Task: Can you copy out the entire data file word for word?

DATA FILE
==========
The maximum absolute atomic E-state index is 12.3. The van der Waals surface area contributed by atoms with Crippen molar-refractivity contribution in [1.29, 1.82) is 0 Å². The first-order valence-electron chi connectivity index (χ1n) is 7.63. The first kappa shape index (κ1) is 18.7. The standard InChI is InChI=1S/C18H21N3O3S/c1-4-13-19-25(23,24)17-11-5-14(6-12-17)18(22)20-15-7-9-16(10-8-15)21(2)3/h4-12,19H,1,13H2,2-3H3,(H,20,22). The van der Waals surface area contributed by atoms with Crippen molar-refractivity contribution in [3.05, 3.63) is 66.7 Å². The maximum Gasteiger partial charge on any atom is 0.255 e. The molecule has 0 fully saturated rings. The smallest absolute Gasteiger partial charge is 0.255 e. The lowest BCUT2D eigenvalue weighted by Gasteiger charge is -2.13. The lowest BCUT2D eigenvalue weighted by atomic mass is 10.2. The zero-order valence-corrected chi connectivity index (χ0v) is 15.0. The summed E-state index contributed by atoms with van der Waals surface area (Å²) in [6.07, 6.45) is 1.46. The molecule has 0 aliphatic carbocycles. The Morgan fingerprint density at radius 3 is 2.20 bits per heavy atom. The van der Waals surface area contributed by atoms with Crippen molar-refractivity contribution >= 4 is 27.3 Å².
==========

The maximum absolute atomic E-state index is 12.3. The van der Waals surface area contributed by atoms with Crippen molar-refractivity contribution in [1.29, 1.82) is 0 Å². The first-order valence-electron chi connectivity index (χ1n) is 7.63. The first kappa shape index (κ1) is 18.7. The standard InChI is InChI=1S/C18H21N3O3S/c1-4-13-19-25(23,24)17-11-5-14(6-12-17)18(22)20-15-7-9-16(10-8-15)21(2)3/h4-12,19H,1,13H2,2-3H3,(H,20,22). The van der Waals surface area contributed by atoms with Crippen molar-refractivity contribution in [3.05, 3.63) is 66.7 Å². The maximum Gasteiger partial charge on any atom is 0.255 e. The molecule has 0 fully saturated rings. The smallest absolute Gasteiger partial charge is 0.255 e. The lowest BCUT2D eigenvalue weighted by Gasteiger charge is -2.13. The lowest BCUT2D eigenvalue weighted by atomic mass is 10.2. The zero-order valence-corrected chi connectivity index (χ0v) is 15.0. The summed E-state index contributed by atoms with van der Waals surface area (Å²) in [6.07, 6.45) is 1.46. The molecule has 0 aliphatic carbocycles. The Morgan fingerprint density at radius 3 is 2.20 bits per heavy atom. The van der Waals surface area contributed by atoms with Crippen molar-refractivity contribution >= 4 is 27.3 Å².